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Homeland Security

Resource Directory

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The National Infrastructure Simulation and Analysis Center (NISAC) conducts modeling, simulation, and analysis of the nation’s critical infrastructure. NISAC analysts assess critical infrastructure risk, vulnerability, interdependencies, and event consequences.
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The Homeland Infrastructure Threat and Risk Analysis Center (HITRAC) is the Department's infrastructure-intelligence fusion center, incorporating analysts from the Office of Infrastructure Protection and the Office of Intelligence and Analysis. HITRAC creates actionable risk-informed analysis for federal, state, local, tribal, territorial, private sector, and international partners.

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Department of Homeland Security Management Directives
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The Protective Investigations Program was established in early 2004, to ensure the safety of Department and Federal Protective Service protectees and facilities. The objective of the program is to prevent an attack on persons and facilities designated as FPS protectees.
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Incident Management in the nation's current threat environment necessitates mobility, interconnectivity and communications interoperability between federal, state and local emergency service agencies. FPS operates Mobile Command Posts (MCP) to meet this demand. Strategically located around the country, FPS regional offices maintain their assigned MCP in ready condition for immediate deployment to any emergency incident nationwide.
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In 2000, FPS transitioned all alarm-monitoring and dispatching capabilities from several regional control centers to four MegaCenters. Currently, each MegaCenter monitors multiple types of alarm systems, closed circuit television, and wireless dispatch communications within federal facilities throughout the entire nation. The centers—located in Michigan, Colorado, Pennsylvania, and Maryland—are equipped with state-of-the-art communication systems and in operation 24-hours a day, 7-days a week.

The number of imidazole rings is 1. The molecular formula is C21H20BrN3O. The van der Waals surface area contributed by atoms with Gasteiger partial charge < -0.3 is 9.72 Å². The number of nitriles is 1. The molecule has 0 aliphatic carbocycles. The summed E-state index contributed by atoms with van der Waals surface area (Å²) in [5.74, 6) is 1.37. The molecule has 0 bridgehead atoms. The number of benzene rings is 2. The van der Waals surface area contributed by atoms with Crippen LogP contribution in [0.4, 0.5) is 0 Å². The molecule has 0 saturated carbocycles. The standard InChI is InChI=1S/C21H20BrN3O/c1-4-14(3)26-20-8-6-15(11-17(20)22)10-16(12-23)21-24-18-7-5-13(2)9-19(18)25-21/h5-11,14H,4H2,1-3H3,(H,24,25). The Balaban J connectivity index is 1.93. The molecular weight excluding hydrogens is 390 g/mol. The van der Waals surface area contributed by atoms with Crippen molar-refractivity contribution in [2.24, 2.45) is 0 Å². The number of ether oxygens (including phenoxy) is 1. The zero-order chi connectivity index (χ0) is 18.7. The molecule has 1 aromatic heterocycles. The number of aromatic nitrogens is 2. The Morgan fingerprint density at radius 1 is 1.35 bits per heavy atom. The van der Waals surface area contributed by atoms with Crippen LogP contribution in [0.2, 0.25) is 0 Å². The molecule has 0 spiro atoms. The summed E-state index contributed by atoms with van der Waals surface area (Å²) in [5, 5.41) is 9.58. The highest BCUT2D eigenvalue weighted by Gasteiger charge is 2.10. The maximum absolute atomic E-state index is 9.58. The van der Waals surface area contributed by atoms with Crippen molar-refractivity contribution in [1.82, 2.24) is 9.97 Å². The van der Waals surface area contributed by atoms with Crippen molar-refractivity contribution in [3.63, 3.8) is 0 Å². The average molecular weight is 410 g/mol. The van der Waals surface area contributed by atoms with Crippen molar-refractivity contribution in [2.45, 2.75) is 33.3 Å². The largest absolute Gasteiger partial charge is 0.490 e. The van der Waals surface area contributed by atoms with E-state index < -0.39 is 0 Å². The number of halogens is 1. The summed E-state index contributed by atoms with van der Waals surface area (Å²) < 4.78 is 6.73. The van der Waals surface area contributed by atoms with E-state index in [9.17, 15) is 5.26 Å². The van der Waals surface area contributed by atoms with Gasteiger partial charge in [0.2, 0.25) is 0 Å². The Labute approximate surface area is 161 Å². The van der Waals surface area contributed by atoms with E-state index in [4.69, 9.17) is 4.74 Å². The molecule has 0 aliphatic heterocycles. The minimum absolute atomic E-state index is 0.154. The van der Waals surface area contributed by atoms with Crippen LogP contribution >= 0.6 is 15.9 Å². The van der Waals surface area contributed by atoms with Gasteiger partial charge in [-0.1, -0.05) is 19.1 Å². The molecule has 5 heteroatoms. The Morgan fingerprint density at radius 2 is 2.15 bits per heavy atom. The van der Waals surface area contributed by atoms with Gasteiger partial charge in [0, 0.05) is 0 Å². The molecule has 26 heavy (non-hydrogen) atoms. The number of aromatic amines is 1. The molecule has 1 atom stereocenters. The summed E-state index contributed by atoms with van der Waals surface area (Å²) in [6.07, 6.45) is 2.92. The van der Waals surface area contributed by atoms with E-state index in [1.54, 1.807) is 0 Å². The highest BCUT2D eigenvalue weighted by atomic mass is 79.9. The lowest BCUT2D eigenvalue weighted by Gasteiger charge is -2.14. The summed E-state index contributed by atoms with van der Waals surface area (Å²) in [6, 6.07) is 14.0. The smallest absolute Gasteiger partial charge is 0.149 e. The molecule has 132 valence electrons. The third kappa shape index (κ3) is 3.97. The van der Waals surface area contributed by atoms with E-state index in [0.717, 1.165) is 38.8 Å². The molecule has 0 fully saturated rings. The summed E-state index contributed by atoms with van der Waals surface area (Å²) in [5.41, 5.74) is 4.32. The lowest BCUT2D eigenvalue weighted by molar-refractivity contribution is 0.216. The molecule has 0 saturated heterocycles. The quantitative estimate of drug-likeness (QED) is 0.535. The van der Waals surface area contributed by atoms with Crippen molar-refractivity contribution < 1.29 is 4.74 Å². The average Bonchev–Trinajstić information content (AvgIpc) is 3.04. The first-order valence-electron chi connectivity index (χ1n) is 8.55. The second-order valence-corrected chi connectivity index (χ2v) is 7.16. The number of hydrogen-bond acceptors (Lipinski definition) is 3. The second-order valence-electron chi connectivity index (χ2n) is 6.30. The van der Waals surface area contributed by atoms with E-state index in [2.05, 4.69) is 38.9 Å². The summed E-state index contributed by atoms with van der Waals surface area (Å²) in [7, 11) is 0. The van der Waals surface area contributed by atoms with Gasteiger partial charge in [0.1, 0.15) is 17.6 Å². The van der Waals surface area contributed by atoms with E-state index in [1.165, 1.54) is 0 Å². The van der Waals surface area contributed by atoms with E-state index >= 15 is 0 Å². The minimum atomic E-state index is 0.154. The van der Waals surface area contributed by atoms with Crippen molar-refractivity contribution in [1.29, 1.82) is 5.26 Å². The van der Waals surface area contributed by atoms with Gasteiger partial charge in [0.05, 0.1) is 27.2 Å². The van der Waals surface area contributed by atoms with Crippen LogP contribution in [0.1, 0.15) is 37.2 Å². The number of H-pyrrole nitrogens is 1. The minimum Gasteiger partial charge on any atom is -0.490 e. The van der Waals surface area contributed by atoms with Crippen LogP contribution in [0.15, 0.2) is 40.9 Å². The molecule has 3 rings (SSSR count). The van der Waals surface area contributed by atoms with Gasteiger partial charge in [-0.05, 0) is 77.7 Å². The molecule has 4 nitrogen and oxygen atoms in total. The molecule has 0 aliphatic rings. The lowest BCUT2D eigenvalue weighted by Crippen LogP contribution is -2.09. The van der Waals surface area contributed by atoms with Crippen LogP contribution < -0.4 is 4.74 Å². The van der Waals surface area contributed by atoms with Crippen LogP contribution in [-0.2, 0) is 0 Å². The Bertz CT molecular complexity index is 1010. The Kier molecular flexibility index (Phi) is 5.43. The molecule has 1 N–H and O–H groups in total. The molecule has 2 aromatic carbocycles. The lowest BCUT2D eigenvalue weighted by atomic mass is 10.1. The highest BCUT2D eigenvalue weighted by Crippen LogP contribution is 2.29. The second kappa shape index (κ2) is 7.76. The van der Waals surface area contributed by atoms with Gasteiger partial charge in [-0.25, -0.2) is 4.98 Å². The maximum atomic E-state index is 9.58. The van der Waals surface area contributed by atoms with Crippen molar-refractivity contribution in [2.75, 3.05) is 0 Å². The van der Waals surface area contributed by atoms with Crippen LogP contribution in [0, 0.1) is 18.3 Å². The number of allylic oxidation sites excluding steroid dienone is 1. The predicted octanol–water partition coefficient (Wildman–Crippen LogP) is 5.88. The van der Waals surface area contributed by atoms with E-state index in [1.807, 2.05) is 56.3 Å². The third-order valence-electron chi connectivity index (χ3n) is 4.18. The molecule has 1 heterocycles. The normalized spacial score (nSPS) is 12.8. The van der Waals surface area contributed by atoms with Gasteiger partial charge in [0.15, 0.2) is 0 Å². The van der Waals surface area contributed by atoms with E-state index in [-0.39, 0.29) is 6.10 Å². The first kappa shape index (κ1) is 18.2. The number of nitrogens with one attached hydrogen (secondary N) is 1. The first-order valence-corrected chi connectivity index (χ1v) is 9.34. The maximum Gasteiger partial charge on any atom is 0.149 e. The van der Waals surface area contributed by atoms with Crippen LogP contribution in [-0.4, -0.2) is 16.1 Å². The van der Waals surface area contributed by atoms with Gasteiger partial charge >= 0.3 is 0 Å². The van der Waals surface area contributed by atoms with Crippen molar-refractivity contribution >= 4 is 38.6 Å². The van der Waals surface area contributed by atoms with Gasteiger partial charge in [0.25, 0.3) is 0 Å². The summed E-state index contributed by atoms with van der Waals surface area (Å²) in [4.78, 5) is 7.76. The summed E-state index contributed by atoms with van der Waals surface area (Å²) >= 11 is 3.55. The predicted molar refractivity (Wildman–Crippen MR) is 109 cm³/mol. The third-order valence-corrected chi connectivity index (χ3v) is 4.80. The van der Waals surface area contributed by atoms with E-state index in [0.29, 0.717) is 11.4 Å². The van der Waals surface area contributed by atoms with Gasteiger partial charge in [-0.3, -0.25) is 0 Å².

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The mission of the Explosive Detector Dog (EDD) teams is the protection of life and property and providing a strong visible and psychological deterrence against criminal and terrorist acts. Prior to the terrorist attacks of September 11, 2001, the FPS had a minimal program of 12 EDD teams located in the Washington, D.C. Metropolitan area. Since that time, the FPS EDD program has expanded to more than 70 teams nationwide.
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The Federal Protective Service (FSP) Hazardous Response Program (HRP) was created to support the mission of FPS in response to credible chemical, biological, radiological, nuclear and high yield explosive (CBRNE) threats or incidents.
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TRIPwire, the Technical Resource for Incident Prevention, is the Department’s 24/7 online, secure, collaborative, information-sharing network for bomb squad, law enforcement, and other emergency services personnel to learn about current terrorist improvised explosive device (IED) tactics, techniques, and procedures, including design and emplacement considerations.

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The Graduated Rad/Nuc Detector Evaluation and Reporting (GRaDER) Program evaluates commercial off-the-shelf (COTS) Rad/Nuc detection equipment against national standards adopted by the Department of Homeland Security.

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